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Question & Answer
Faith Related Q and A

» Is there a reason why we as the WELS don’t appear to emphasize fasting as a Christian discipline? (Or maybe we do, and it’s just been my experience to have not heard much about it?) If a believer is considering a fast as a means to draw closer to God in prayer, how would one go about it? Thank you!
Fasting falls in the area of Christian freedom, so an emphasis on that practice will vary from person to person. “As is the case with any adiaphoron, motives for fasting can be important. Some of the literature I have seen speaks of fasting serving the purpose of ‘assisting and enhancing’ our prayers. In view of that, you may want to ask yourself: ‘Am I thinking in any way that God is going to hear and answer my prayers because of something I am doing? Am I fasting like the Pharisees—thinking that fasting will put me in a better standing with God and make me superior to non-fasting Christians?’ Any thoughts like these would rule out fasting.” The paragraph above is from a February 2015 column in Forward in Christ. This link will take you to that column. It will address the subject of fasting with more detail than I can provide here.

» How does the WELS church minister to individual churchgoers suffering from mental illness?
WELS has a Commission on Special Ministries. Its mission statement explains that it “offers spiritual and practical guidance and training to congregations and individuals as they share God’s love to those with special needs or in special circumstances.” Mental health is included in those “special needs.” This link will take you to the Commission’s presence on our synod’s website.

» Generally speaking, how welcoming is the WELS church to visitors? Since the denomination shares minimal fellowship with other church bodies, can I expect to receive the cold shoulder or shunning? Lastly, why are sermons in the WELS church so brief? Relatively speaking,13-15 minutes is much shorter than other Reformed Churches I have visited. Additionally, the local WELS church I watched online did not use his Bible, during the sermon and all in all it seemed very simple and shallow in content. Lastly, if you had to pick just one, what would you identify as the biggest obstacle/challenge the WELS is currently confronting? Thank you!
Like other church bodies, each of our congregations can have a personality of its own. Tradition, culture and local leadership are some factors that can help shape a congregation’s personality. I would like to think that our congregations are welcoming to visitors. Could some of our congregations grow in that regard? Probably. Undoubtedly, there is room for growth in welcoming visitors in any gathering of Christians in any location. I would not expect you to receive the cold shoulder or be shunned if you visited one of our congregations. Do keep in mind though that the ways in which visitors and guests are acknowledged and welcomed can vary from congregation to congregation. Sermon length is also going to differ from one church to another. Even within a congregation, sermon length might vary from week to week. Factors such as Holy Communion distribution and special singing can impact sermon length. When it comes to the length of a sermon or a pastor’s use of the Bible, I would encourage you not to let an experience with a congregation describe an entire church body. What is our church body’s biggest obstacle or challenge? We do not have a list, so I can offer only a personal observation. Our challenge is to be faithful to God and his Word in the face of growing opposition to God and his Word (2 Timothy 3:1-5). Finally, you might be interested to know that WELS is in fellowship with over 30 church bodies throughout the world. This link will provide you with more information. I hope you do visit one of our churches and receive a warm welcome. God bless you.

» What is the second type of eating in the sacrament that Lutherans confess? I don't understand how there are "two" types of eating.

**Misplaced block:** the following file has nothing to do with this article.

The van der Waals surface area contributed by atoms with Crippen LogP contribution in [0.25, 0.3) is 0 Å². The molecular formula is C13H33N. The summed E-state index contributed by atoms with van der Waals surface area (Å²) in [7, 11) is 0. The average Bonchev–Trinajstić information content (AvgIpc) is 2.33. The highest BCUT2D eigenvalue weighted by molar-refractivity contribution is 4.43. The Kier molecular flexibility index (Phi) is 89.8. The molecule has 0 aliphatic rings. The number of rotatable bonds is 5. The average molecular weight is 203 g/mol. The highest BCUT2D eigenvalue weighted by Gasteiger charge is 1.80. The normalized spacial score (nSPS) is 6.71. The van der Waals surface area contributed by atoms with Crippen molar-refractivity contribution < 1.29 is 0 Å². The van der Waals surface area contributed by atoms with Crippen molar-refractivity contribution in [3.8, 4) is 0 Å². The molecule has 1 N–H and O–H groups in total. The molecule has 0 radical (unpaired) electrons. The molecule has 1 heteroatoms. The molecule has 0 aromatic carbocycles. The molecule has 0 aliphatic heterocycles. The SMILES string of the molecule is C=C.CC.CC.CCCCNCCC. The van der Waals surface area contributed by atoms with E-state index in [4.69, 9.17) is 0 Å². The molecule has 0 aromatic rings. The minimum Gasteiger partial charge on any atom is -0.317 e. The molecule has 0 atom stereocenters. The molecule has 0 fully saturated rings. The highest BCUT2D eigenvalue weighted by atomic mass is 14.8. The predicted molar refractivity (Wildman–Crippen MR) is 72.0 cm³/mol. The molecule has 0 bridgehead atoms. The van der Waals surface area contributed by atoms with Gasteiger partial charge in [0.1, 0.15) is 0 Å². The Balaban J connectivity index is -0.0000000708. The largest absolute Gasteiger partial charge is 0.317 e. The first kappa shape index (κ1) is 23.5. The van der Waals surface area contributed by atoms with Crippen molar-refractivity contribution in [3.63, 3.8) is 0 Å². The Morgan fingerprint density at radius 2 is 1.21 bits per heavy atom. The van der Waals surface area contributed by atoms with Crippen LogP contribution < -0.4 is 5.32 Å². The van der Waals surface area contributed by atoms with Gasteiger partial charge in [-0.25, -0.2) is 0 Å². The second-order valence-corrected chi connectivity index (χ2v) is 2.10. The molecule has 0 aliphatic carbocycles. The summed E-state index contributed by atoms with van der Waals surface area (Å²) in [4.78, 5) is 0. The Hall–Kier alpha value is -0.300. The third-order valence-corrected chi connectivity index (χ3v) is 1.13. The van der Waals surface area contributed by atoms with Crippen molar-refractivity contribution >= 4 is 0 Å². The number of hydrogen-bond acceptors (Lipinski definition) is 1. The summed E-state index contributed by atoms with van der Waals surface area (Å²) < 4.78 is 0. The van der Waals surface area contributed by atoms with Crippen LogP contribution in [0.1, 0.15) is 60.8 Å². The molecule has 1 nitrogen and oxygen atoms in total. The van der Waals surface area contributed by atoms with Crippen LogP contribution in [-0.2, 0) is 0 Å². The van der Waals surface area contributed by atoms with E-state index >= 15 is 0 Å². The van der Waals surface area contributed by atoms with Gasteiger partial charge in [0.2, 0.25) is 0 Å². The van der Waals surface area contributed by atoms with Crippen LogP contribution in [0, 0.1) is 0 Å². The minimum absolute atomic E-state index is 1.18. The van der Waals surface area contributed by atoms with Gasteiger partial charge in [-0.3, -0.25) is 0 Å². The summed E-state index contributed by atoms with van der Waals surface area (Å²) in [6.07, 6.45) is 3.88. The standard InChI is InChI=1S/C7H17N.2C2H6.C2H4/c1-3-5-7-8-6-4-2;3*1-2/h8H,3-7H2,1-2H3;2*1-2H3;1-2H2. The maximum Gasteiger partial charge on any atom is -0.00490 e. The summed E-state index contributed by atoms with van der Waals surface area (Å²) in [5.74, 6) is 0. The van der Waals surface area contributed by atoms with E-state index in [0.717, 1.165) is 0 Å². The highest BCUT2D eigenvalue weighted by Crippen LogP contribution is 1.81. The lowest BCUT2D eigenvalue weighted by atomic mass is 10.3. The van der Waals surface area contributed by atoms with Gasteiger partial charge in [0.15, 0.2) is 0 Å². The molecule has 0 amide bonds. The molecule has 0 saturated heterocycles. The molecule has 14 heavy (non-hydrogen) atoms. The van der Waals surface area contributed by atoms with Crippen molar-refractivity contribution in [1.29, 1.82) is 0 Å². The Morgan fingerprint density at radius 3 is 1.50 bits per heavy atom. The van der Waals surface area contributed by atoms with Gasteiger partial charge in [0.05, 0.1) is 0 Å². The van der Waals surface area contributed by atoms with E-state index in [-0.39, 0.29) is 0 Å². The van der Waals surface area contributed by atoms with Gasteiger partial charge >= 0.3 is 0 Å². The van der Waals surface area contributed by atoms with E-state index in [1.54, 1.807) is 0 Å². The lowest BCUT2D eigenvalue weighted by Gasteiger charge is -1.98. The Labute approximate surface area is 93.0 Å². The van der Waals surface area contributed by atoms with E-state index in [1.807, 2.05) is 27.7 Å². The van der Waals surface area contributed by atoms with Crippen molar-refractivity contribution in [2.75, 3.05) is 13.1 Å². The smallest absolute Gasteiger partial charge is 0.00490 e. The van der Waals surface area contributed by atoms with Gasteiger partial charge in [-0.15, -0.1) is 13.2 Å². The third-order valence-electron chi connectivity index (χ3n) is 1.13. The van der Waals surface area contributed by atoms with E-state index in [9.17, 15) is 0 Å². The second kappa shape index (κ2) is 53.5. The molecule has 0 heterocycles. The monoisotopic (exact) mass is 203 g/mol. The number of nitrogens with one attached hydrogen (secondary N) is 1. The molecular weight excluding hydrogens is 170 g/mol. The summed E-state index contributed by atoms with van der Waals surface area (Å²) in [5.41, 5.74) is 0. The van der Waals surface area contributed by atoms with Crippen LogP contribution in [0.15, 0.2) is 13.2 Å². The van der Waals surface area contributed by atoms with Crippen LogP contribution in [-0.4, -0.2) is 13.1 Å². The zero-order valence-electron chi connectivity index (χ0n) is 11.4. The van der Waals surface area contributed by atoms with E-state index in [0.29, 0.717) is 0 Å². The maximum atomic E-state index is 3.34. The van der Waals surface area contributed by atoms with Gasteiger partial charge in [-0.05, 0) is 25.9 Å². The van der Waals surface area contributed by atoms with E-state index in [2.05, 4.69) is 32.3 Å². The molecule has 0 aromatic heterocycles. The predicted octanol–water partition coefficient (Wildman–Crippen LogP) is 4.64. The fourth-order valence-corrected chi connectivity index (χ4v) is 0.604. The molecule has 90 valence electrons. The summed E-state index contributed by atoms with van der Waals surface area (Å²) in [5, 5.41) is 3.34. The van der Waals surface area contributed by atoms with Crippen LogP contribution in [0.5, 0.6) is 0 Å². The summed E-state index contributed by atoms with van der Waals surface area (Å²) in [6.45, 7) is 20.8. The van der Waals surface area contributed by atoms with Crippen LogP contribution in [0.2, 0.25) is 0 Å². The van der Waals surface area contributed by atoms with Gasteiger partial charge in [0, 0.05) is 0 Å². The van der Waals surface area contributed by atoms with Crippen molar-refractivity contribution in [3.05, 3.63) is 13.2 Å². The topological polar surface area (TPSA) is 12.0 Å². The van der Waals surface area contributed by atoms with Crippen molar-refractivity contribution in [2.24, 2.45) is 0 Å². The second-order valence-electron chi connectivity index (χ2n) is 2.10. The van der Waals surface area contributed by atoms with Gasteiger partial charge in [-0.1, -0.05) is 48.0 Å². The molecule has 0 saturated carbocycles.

Questions regarding what Lutherans confess will lead to answers from the Lutheran Confessions. The following is from the Formula of Concord. Thorough Declaration. VII. Of the Holy Supper. “There is, therefore, a twofold eating of the flesh of Christ, one spiritual, of which Christ treats especially John 6:54, which occurs in no other way than with the Spirit and faith, in the preaching and meditation of the Gospel, as well as in the Lord’s Supper, and by itself is useful and salutary, and necessary at all times for salvation to all Christians; without which spiritual participation also the sacramental or oral eating in the Supper is not only not salutary, but even injurious and damning [a cause of condemnation]. “But this spiritual eating is nothing else than faith, namely, to hear God’s Word (wherein Christ, true God and man, is presented to us, together with all benefits which He has purchased for us by his flesh given into death for us, and by His blood shed for us, namely, God’s grace, the forgiveness of sins, righteousness, and eternal life), to receive it with faith and appropriate it to ourselves, and in all troubles and temptations firmly to rely, with sure confidence and trust, and to abide in the consolation that we have a gracious God, and eternal salvation on account of the Lord Jesus Christ. [He who hears these things related from the Word of God, and in faith receives and applies them to himself, and relies entirely upon this consolation (that we have God reconciled and life eternal on account of the Mediator, Jesus Christ), – he, I say, who with true confidence rests in the Word of the Gospel in all troubles and temptations, spiritually eats the body of Christ and drinks His blood.] “The other eating of the body of Christ is oral or sacramental, when the true, essential body and blood of Christ are also orally received and partaken of in the Holy Supper, by all who eat and drink the consecrated bread and wine in the Supper—by the believing as a certain pledge and assurance that their sins are surely forgiven them, and Christ dwells and is efficacious in them, but by the unbelieving for their judgment and condemnation, as the words of the institution by Christ expressly declare, when at the table and during the Supper He offers His disciples natural bread and natural wine, which He calls His true body and true blood, at the same time saying: Eat and drink. For in view of the circumstances this command evidently cannot be understood otherwise than of oral eating and drinking, however, not in a gross, carnal, Capernaitic, but in a supernatural, incomprehensible way; to which afterwards the other command adds still another and spiritual eating, when the Lord Christ says further: This do in remembrance of Me, where He requires faith [which is the spiritual partaking of Christ’s body].” [Concordia Triglotta. Page 995. Emphasis in the original] In short, one kind of “eating” (John 6:54) is receiving Jesus Christ in faith. Another kind of eating receives Jesus’ body and blood in, with, and under the bread and wine.